It isn’t often anymore that you come across an idea that’s simple, creative, and makes perfect sense, especially one that makes environmental sense. When I first read about aquaponics a couple of weeks ago, the brilliance of the concept took hold of me, and I daresay that it is now rooted with shocking permanence! For those that aren’t familiar with the term aquaponics, it’s a combination of aquaculture and hydroponics. Essentially, you feed the fish, the fish poop in the water, the waste water is used to feed the plants, the plants use up the nutrients and return the water clean to the fish, and you make sure the chemistry of the water is good for both fish and plant. And after a few short months, you have fresh fish, veggies, and herbs ready for supper. As someone who enjoys fishing and tending a vegetable garden in the summer, I couldn’t think of a reason not to try my hand at aquaponics.
This was then the beginning of Phase I – Learning and Discovery. After reading all I could on the web, I purchased an e-subscription to the Aquaponics Journal, checked out Stickney’s Aquaculture: An Introductory Text from the library at UNC-Chapel Hill, and ordered the Book and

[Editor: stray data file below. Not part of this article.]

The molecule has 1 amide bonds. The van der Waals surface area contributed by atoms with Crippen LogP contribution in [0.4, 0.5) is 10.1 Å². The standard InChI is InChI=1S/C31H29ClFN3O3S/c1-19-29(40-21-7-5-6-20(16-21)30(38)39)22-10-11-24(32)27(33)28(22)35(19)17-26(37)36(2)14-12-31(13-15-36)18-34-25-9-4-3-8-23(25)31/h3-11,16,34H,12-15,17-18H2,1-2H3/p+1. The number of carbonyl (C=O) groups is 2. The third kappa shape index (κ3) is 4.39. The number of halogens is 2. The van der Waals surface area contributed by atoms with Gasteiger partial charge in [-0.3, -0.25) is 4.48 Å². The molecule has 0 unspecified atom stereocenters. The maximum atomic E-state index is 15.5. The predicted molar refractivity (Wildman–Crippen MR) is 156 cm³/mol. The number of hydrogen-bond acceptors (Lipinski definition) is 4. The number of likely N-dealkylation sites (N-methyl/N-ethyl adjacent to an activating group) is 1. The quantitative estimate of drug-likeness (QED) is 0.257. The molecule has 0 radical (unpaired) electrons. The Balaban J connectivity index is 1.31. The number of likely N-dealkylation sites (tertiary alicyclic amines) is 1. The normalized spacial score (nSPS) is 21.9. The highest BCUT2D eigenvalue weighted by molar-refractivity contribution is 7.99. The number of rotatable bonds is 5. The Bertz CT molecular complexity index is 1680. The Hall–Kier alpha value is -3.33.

DVD from Mr. Malcolm at Backyard Aquaponics, which should arrive this coming week from . In addition, I’m reading Pearce’s When the Rivers Run Dry: Water – The Defining Crisis of the Twenty-First Century, which is motivating me even further to get into aquaponics, purely from a water-use perspective. I plan on picking up some books on hydroponic gardening from the library or bookstore in the coming weeks. Australia
I decided to keep this online journal of my trials and tribulations for anyone else who wanted to read about what it’s like for someone who knows absolutely nothing about aquaponics, and I thought it also prudent to keep a good, detailed record of my experiences for future reference. This may not be the most exciting blog in the world, but I hope that it at least will be informative.